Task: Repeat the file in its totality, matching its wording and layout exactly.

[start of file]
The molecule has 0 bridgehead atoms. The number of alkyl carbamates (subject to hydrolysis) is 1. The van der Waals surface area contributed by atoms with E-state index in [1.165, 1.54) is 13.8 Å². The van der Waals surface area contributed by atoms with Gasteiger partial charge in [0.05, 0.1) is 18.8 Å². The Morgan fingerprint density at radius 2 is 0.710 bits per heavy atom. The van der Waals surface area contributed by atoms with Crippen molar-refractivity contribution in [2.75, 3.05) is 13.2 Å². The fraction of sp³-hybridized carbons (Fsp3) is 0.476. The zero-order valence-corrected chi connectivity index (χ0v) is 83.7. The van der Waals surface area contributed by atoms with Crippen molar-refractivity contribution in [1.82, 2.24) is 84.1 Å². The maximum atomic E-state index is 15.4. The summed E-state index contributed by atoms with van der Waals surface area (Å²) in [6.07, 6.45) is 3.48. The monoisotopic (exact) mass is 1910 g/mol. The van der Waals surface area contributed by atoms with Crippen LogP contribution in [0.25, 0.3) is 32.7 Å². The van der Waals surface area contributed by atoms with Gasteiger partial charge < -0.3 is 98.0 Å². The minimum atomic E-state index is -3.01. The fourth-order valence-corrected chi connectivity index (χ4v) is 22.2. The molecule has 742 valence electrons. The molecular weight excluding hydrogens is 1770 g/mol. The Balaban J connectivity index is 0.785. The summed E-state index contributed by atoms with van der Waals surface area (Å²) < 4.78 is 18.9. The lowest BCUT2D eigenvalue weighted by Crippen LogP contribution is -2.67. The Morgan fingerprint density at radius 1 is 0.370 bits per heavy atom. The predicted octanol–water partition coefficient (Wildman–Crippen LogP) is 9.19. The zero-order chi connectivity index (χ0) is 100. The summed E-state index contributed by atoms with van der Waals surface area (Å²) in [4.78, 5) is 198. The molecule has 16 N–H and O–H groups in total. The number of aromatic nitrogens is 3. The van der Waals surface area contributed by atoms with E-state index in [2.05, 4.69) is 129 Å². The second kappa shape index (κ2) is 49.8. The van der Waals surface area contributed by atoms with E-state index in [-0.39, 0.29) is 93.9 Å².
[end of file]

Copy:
The molecule has 0 bridgehead atoms. The number of alkyl carbamates (subject to hydrolysis) is 1. The van der Waals surface area contributed by atoms with E-state index in [1.165, 1.54) is 13.8 Å². The van der Waals surface area contributed by atoms with Gasteiger partial charge in [0.05, 0.1) is 18.8 Å². The Morgan fingerprint density at radius 2 is 0.710 bits per heavy atom. The van der Waals surface area contributed by atoms with Crippen molar-refractivity contribution in [2.75, 3.05) is 13.2 Å². The fraction of sp³-hybridized carbons (Fsp3) is 0.476. The zero-order valence-corrected chi connectivity index (χ0v) is 83.7. The van der Waals surface area contributed by atoms with Crippen molar-refractivity contribution in [1.82, 2.24) is 84.1 Å². The maximum atomic E-state index is 15.4. The summed E-state index contributed by atoms with van der Waals surface area (Å²) in [6.07, 6.45) is 3.48. The monoisotopic (exact) mass is 1910 g/mol. The van der Waals surface area contributed by atoms with Crippen LogP contribution in [0.25, 0.3) is 32.7 Å². The van der Waals surface area contributed by atoms with Gasteiger partial charge < -0.3 is 98.0 Å². The minimum atomic E-state index is -3.01. The fourth-order valence-corrected chi connectivity index (χ4v) is 22.2. The molecule has 742 valence electrons. The molecular weight excluding hydrogens is 1770 g/mol. The Balaban J connectivity index is 0.785. The summed E-state index contributed by atoms with van der Waals surface area (Å²) < 4.78 is 18.9. The lowest BCUT2D eigenvalue weighted by Crippen LogP contribution is -2.67. The Morgan fingerprint density at radius 1 is 0.370 bits per heavy atom. The predicted octanol–water partition coefficient (Wildman–Crippen LogP) is 9.19. The zero-order chi connectivity index (χ0) is 100. The summed E-state index contributed by atoms with van der Waals surface area (Å²) in [4.78, 5) is 198. The molecule has 16 N–H and O–H groups in total. The number of aromatic nitrogens is 3. The van der Waals surface area contributed by atoms with E-state index in [2.05, 4.69) is 129 Å². The second kappa shape index (κ2) is 49.8. The van der Waals surface area contributed by atoms with E-state index in [-0.39, 0.29) is 93.9 Å².